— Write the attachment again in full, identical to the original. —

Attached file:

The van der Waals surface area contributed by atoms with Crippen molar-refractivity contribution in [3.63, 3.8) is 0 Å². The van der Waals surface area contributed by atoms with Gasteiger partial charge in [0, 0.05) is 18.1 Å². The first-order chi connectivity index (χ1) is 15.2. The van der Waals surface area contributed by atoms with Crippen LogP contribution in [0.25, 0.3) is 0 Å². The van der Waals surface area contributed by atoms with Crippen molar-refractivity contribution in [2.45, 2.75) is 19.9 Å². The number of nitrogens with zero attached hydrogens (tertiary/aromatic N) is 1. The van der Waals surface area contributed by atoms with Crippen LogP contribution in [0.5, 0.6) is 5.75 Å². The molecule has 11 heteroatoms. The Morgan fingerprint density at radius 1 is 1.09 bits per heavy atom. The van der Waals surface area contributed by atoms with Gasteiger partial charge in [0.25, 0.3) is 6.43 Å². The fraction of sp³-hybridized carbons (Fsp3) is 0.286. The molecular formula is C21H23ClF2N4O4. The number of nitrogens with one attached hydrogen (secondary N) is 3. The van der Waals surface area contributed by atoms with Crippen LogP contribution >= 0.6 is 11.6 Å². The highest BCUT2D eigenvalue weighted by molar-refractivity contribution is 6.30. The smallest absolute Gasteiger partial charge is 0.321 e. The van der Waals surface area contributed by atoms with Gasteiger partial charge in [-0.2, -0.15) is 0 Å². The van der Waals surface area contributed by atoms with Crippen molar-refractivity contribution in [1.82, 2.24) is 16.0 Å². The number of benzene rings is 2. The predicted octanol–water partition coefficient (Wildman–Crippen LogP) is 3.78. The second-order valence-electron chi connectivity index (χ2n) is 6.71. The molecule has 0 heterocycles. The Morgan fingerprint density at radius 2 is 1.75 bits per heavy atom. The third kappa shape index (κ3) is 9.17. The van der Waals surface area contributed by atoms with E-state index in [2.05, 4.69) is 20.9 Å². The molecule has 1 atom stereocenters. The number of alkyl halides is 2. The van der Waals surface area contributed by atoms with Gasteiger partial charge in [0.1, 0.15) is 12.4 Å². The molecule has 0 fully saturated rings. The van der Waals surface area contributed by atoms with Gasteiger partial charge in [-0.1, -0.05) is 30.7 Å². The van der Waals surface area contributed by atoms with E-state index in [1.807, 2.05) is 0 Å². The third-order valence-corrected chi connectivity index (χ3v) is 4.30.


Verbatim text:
The van der Waals surface area contributed by atoms with Crippen molar-refractivity contribution in [3.63, 3.8) is 0 Å². The van der Waals surface area contributed by atoms with Gasteiger partial charge in [0, 0.05) is 18.1 Å². The first-order chi connectivity index (χ1) is 15.2. The van der Waals surface area contributed by atoms with Crippen LogP contribution in [0.25, 0.3) is 0 Å². The van der Waals surface area contributed by atoms with Crippen molar-refractivity contribution in [2.45, 2.75) is 19.9 Å². The number of nitrogens with zero attached hydrogens (tertiary/aromatic N) is 1. The van der Waals surface area contributed by atoms with Crippen LogP contribution in [0.5, 0.6) is 5.75 Å². The molecule has 11 heteroatoms. The Morgan fingerprint density at radius 1 is 1.09 bits per heavy atom. The van der Waals surface area contributed by atoms with Gasteiger partial charge in [0.25, 0.3) is 6.43 Å². The fraction of sp³-hybridized carbons (Fsp3) is 0.286. The molecular formula is C21H23ClF2N4O4. The number of nitrogens with one attached hydrogen (secondary N) is 3. The van der Waals surface area contributed by atoms with Crippen LogP contribution >= 0.6 is 11.6 Å². The highest BCUT2D eigenvalue weighted by molar-refractivity contribution is 6.30. The smallest absolute Gasteiger partial charge is 0.321 e. The van der Waals surface area contributed by atoms with Gasteiger partial charge in [-0.2, -0.15) is 0 Å². The van der Waals surface area contributed by atoms with Crippen molar-refractivity contribution in [1.82, 2.24) is 16.0 Å². The number of benzene rings is 2. The predicted octanol–water partition coefficient (Wildman–Crippen LogP) is 3.78. The second-order valence-electron chi connectivity index (χ2n) is 6.71. The molecule has 0 heterocycles. The Morgan fingerprint density at radius 2 is 1.75 bits per heavy atom. The third kappa shape index (κ3) is 9.17. The van der Waals surface area contributed by atoms with E-state index in [2.05, 4.69) is 20.9 Å². The molecule has 1 atom stereocenters. The number of alkyl halides is 2. The van der Waals surface area contributed by atoms with Gasteiger partial charge in [0.1, 0.15) is 12.4 Å². The molecule has 0 fully saturated rings. The van der Waals surface area contributed by atoms with Gasteiger partial charge in [-0.1, -0.05) is 30.7 Å². The van der Waals surface area contributed by atoms with E-state index in [1.807, 2.05) is 0 Å². The third-order valence-corrected chi connectivity index (χ3v) is 4.30.